Closing arguments were delivered in the John Edwards corruption trial on Thursday in Greensboro, N.C., with prosecutors telling the jury that Edwards knew exactly what he was doing in 2008 when in using nearly $1 million in campaign funds to cover up his affair with Rielle Hunter, and lawyers for the former presidential candidate arguing that while he may have been a "bad husband," he did not violate any federal laws in doing so.
"John was a bad husband," Edwards' lawyer Abbe Lowell said. "But there is not the remotest chance that John did or intended to violate the law."
"If what John did was a crime," Lowell added, "we'd better build a lot more court rooms, hire a lot more prosecutors and build a lot more jails."
Edwards faces six criminal counts—conspiracy, four counts of receiving illegal campaign contributions and one count of making false statements—for allegedly soliciting and secretly spending over $925,000 to cover up his affair with Hunter during the 2008 presidential election. If convicted on all six counts, Edwards faces up to 30 years in prison and $1.5 million in fines.
Jurors are expected to begin their deliberations on Friday.
"Campaign finance laws are designed to bring the two Americas together at election time," prosecutor Bobby Higdon said, echoing an old Edwards stump speech about two Americas. "John Edwards forgot his own rhetoric. He had no problem dividing the two Americas when it served his own purpose."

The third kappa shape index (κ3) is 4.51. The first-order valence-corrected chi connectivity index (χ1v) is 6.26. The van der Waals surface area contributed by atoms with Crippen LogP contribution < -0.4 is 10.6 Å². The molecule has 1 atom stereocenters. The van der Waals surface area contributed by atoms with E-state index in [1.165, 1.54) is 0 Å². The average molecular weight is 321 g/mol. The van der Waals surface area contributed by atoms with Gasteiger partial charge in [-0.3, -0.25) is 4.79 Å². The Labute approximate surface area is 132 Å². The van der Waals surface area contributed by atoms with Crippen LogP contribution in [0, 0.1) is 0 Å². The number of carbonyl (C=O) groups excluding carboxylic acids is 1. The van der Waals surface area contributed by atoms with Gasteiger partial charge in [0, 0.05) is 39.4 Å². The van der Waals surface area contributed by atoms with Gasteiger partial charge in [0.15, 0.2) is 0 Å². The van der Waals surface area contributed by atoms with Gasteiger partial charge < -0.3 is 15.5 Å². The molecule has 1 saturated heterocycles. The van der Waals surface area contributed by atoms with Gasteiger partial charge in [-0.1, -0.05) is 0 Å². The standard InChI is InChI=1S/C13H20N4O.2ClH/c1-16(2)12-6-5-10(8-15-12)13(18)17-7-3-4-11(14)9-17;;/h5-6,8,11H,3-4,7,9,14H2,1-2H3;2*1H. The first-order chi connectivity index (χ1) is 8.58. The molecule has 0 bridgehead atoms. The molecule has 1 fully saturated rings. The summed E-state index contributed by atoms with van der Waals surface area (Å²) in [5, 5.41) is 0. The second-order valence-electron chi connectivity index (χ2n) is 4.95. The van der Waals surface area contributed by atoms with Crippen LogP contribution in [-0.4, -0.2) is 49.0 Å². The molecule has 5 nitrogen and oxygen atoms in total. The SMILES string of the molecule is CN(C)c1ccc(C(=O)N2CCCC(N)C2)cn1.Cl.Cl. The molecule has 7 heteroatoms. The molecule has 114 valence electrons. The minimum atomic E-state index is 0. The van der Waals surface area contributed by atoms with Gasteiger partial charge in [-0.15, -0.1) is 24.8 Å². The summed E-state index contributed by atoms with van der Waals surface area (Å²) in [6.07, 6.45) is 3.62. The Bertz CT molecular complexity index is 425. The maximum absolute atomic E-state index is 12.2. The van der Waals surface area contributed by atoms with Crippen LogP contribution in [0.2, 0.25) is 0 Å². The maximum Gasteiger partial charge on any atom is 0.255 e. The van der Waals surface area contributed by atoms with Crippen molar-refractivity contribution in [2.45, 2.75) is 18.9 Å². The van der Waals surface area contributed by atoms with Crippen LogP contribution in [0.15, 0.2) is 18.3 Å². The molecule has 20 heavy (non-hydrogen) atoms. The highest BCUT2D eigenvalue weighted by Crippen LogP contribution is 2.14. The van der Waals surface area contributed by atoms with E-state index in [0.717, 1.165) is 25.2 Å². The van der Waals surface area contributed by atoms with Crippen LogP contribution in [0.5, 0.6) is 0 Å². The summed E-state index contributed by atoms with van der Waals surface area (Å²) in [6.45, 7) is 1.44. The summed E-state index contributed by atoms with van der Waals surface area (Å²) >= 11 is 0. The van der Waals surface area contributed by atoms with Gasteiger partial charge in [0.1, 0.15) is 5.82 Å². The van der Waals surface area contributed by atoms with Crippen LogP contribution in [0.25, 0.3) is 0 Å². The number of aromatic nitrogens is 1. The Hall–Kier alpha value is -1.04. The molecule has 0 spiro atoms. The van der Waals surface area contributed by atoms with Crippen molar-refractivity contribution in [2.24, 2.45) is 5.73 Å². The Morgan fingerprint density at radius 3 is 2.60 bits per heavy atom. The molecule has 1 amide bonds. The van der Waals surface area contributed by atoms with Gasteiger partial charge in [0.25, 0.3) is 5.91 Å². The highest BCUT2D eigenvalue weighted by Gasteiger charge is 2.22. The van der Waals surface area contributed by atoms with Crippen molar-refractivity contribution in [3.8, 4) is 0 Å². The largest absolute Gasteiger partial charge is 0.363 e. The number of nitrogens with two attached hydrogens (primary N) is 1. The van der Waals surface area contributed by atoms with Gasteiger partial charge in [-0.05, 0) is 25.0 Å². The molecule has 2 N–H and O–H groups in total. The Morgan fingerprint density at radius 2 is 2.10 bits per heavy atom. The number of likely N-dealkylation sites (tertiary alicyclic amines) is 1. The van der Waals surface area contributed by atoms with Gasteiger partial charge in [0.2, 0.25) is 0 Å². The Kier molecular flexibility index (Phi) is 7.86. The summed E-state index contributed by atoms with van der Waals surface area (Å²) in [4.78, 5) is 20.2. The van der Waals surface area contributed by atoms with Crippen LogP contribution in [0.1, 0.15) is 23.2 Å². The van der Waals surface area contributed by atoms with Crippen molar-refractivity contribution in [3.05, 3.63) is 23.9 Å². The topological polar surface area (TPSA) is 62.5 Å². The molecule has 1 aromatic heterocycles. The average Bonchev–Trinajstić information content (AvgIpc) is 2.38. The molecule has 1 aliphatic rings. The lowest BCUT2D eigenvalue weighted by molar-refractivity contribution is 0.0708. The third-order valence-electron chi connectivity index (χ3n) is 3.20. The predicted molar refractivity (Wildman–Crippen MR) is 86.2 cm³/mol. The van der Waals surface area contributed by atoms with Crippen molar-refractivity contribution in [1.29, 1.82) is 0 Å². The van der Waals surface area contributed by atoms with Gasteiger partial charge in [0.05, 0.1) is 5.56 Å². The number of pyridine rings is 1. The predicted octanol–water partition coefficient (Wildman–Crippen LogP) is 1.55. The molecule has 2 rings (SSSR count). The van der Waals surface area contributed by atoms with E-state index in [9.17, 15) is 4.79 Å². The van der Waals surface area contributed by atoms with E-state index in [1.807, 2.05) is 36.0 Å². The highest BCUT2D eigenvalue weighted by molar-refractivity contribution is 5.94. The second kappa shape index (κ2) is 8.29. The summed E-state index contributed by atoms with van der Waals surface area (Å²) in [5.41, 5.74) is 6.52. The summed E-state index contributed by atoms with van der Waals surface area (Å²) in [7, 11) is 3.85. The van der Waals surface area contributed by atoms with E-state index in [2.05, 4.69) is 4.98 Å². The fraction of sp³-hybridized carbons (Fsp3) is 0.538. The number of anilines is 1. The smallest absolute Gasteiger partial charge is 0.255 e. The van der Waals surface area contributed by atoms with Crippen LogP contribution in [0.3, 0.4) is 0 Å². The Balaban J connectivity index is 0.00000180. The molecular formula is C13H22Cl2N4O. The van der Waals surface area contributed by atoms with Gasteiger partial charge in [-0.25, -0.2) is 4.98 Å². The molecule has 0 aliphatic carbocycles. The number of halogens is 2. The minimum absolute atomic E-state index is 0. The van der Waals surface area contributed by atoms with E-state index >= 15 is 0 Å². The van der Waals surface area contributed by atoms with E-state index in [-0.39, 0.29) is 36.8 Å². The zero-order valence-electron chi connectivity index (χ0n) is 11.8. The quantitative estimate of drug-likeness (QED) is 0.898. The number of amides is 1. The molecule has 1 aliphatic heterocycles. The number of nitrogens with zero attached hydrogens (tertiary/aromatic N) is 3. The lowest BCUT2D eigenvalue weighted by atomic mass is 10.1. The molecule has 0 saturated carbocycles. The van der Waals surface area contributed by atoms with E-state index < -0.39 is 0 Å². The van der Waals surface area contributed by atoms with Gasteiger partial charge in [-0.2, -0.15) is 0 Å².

Higdon recalled Edwards' speech in 2006 announcing his run for president. "He wanted to be our leader," Higdon said. "He asked for our vote. He had a popular wife and beautiful family, and on that day, the seeds of his destruction were sown."
"The whole scheme was cooked up to support John Edwards' political ambitions," Higdon said of the 2008 coverup. (Edwards later admitted his affair with Hunter.)
Lowell argued that the money used to hide Hunter was a personal donation and that the prosecution is trying to use the salacious details of the affair to sway the jury.
"John Edwards has confessed his sins," Lowell said. "He will serve a life sentence for those. But he has pleaded not guilty to violating the law."
Lowell argued that campaign finance laws do not govern money given from one third party to another third party--in this case, Rachel "Bunny" Mellon to Edwards' former aide Andrew Young and his wife, Cheri Young--for personal expenses, even if those personal expenses are to hide a mistress.
"If it is not a contribution for someone to pay the transportation or living expenses of campaign staffers, then how in the world can that be true for a mistress?" Lowell asked the jurors, "some of whom were nodding as he made his argument," according to the Associated Press.
Young's tell-all book about the affair was used by the defense on Thursday to attack his credibility.
"He needs a conviction for his next chapter in his next book," Lowell said.
And the Youngs' use of part of Mellon's donation to finance their dream home was fodder for the defense, too.
"[They] would shame Bonnie and Clyde," Lowell said.
The defense rested its case on Wednesday without calling either Edwards or Hunter, who lives in Charlotte with his now four-year-old love child, to testify.
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